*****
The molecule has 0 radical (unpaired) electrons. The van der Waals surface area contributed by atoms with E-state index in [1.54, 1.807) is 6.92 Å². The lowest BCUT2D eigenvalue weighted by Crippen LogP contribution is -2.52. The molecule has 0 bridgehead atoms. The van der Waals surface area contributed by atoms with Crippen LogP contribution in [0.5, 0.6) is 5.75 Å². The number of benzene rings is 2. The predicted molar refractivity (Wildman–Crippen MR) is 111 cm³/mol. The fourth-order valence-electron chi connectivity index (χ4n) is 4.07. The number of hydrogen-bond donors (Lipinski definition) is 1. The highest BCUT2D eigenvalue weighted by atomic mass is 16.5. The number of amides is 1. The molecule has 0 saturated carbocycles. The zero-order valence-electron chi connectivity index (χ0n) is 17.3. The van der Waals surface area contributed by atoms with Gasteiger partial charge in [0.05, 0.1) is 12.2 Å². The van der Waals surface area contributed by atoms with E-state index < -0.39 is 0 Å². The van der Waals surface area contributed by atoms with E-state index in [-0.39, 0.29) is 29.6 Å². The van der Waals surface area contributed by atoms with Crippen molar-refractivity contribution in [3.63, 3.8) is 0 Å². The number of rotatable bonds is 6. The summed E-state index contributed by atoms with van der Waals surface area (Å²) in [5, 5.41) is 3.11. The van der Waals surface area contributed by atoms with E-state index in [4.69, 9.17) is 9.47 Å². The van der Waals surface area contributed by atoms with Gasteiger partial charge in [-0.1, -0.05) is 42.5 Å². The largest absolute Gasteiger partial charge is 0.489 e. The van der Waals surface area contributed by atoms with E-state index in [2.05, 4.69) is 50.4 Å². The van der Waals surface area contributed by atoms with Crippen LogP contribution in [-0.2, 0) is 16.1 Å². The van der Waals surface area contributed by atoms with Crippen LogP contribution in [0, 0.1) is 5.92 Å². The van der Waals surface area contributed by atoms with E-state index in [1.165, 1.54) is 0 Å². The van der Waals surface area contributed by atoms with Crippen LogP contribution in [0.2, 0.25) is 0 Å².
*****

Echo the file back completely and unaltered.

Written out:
The molecule has 0 radical (unpaired) electrons. The van der Waals surface area contributed by atoms with E-state index in [1.54, 1.807) is 6.92 Å². The lowest BCUT2D eigenvalue weighted by Crippen LogP contribution is -2.52. The molecule has 0 bridgehead atoms. The van der Waals surface area contributed by atoms with Crippen LogP contribution in [0.5, 0.6) is 5.75 Å². The number of benzene rings is 2. The predicted molar refractivity (Wildman–Crippen MR) is 111 cm³/mol. The fourth-order valence-electron chi connectivity index (χ4n) is 4.07. The number of hydrogen-bond donors (Lipinski definition) is 1. The highest BCUT2D eigenvalue weighted by atomic mass is 16.5. The number of amides is 1. The molecule has 0 saturated carbocycles. The zero-order valence-electron chi connectivity index (χ0n) is 17.3. The van der Waals surface area contributed by atoms with Gasteiger partial charge in [0.05, 0.1) is 12.2 Å². The van der Waals surface area contributed by atoms with E-state index < -0.39 is 0 Å². The van der Waals surface area contributed by atoms with E-state index in [-0.39, 0.29) is 29.6 Å². The van der Waals surface area contributed by atoms with Crippen molar-refractivity contribution in [3.63, 3.8) is 0 Å². The number of rotatable bonds is 6. The summed E-state index contributed by atoms with van der Waals surface area (Å²) in [5, 5.41) is 3.11. The van der Waals surface area contributed by atoms with E-state index in [4.69, 9.17) is 9.47 Å². The van der Waals surface area contributed by atoms with Gasteiger partial charge in [-0.1, -0.05) is 42.5 Å². The largest absolute Gasteiger partial charge is 0.489 e. The van der Waals surface area contributed by atoms with E-state index in [2.05, 4.69) is 50.4 Å². The van der Waals surface area contributed by atoms with Crippen LogP contribution in [-0.2, 0) is 16.1 Å². The van der Waals surface area contributed by atoms with Crippen LogP contribution in [0, 0.1) is 5.92 Å². The van der Waals surface area contributed by atoms with E-state index in [1.165, 1.54) is 0 Å². The van der Waals surface area contributed by atoms with Crippen LogP contribution in [0.2, 0.25) is 0 Å².